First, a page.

Today in the sanctuary, Hugh Jones sings a solo,
his notes so clear and crisp, we quiet ourselves.
No one shuffles a nervous foot or stuffs a late
envelope. It is his 91st birthday. He looks up
at stained-glass angels. He looks to the doorway
where ushers stand to listen. He looks to the light
flooding through the golden glass goblet and the glint
off the crystal baptism bowl. We are there, elevated.
Last year, he stopped midway through a solo,
unable to hit the notes, some lost in his throat.
His voice crackled. He stopped, bowed, and sat
down. The organist broke the silence with our
final hymn. We sang, some of our notes lopsided,
rusty, raspy, or mouthed, but we sang for Hugh
whose voice had carried us for so long and covered
our imperfect pitch, our inability to carry a tune
or hit notes he could that took us to heights
worthy of sun spilling through the windows
and laying ribbons of light around us.
Today, on his 91st birthday, the sanctuary is full
with gifts. He hits all notes as pure and strong
as an opera tenor, and those on walkers or pushing
oxygen carts stand. The children stand. We all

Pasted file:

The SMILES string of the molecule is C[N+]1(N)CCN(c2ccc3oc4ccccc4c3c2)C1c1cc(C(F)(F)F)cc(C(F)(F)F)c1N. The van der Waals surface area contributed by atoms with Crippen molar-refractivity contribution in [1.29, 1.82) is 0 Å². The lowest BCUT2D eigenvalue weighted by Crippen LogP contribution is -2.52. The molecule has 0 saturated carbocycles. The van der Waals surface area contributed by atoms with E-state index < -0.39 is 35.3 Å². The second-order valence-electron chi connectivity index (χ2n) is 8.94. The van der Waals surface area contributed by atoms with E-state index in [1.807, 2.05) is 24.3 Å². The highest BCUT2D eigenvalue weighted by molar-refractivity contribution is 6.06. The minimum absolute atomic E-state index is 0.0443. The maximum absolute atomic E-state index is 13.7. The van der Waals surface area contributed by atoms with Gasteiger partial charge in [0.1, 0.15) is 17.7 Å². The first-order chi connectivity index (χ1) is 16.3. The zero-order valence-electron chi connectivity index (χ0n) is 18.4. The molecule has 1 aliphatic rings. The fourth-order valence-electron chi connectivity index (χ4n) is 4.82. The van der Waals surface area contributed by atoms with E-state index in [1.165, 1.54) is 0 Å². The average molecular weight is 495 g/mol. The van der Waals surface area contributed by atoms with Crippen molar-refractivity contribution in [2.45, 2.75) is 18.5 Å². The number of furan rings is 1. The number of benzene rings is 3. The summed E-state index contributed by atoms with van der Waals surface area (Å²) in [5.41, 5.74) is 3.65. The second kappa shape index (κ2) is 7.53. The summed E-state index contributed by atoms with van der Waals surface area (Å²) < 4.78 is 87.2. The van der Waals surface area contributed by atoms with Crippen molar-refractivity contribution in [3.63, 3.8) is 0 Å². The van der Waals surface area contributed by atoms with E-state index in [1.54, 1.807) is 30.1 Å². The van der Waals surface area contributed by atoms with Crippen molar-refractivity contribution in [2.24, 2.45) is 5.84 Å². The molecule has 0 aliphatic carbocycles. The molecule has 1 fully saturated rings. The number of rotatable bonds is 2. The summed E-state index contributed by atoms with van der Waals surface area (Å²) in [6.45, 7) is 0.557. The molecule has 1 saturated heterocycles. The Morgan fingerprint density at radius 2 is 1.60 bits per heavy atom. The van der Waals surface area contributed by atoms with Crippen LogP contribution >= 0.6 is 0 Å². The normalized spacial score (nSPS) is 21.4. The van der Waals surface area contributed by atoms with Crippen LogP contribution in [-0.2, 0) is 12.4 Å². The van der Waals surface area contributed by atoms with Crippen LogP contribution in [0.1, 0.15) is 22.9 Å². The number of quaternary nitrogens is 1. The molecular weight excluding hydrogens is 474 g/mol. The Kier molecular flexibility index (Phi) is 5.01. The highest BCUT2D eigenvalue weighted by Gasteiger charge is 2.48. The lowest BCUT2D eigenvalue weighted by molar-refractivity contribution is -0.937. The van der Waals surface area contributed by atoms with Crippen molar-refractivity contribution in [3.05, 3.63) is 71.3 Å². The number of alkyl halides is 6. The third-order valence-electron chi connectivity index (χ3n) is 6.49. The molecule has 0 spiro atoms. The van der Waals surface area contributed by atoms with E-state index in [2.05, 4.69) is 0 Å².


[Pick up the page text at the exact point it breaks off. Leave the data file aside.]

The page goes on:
stand. We are there. We wait for that final note
to fade before we flood the room with applause.
Third Hour Grammar Exercises
Each checked another’s paper,
and somewhere around sentence
ten, I was lying on a beach towel.
Only a small part of my brain stayed
to name the subordinate clause in each
sentence. I worried the students would
discover me gone. I scanned the room,
saw some poised with red pen awaiting
the next answer. Others, like me, weren’t
there either. Their glassy eyes gazed
into space, their minds, perhaps, a few
yards away, at the same Hawaiian beach.
Ten minutes later, in the hall I keep
runners to a power walk, shaking my head
at roaming hands of sweethearts. Mr. Bailey
nods as two sophomores show him
their new retainers, one a Batman cape,
the other a watermelon. Ms. Dust grades.
I lean against a locker, arms crossed,
as we teachers pass the familiar eye lock
down the hall. One slaps the wall, another
stands in prayerful repose. It’s early spring,
nearly prom. Sun filters through overcast
and lays a strip of light at our feet.
Maryfrances Wagner’s newest books are The Silence of Red Glass, The Immigrants’ New Camera, and Solving for X. Her newly reissued book Red Silk won the Thorpe Menn Book Award. She co-edits I-70 Review, serves on The Writers Place board, was 2020 Missouri Individual Artist of the Year, and is Missouri Poet Laureate 2021-2023. Poems have appeared in New Letters, Midwest Quarterly, Laurel Review, American Journal of Poetry, Poetry East, Green Mountain Literary Review, Voices in Italian Americana, Main Street Rag, Rattle, Unsettling America: An Anthology of Contemporary Multicultural Poetry, et. al. For more information, check http://maryfranceswagnerwriter.fieldinfoserv.com/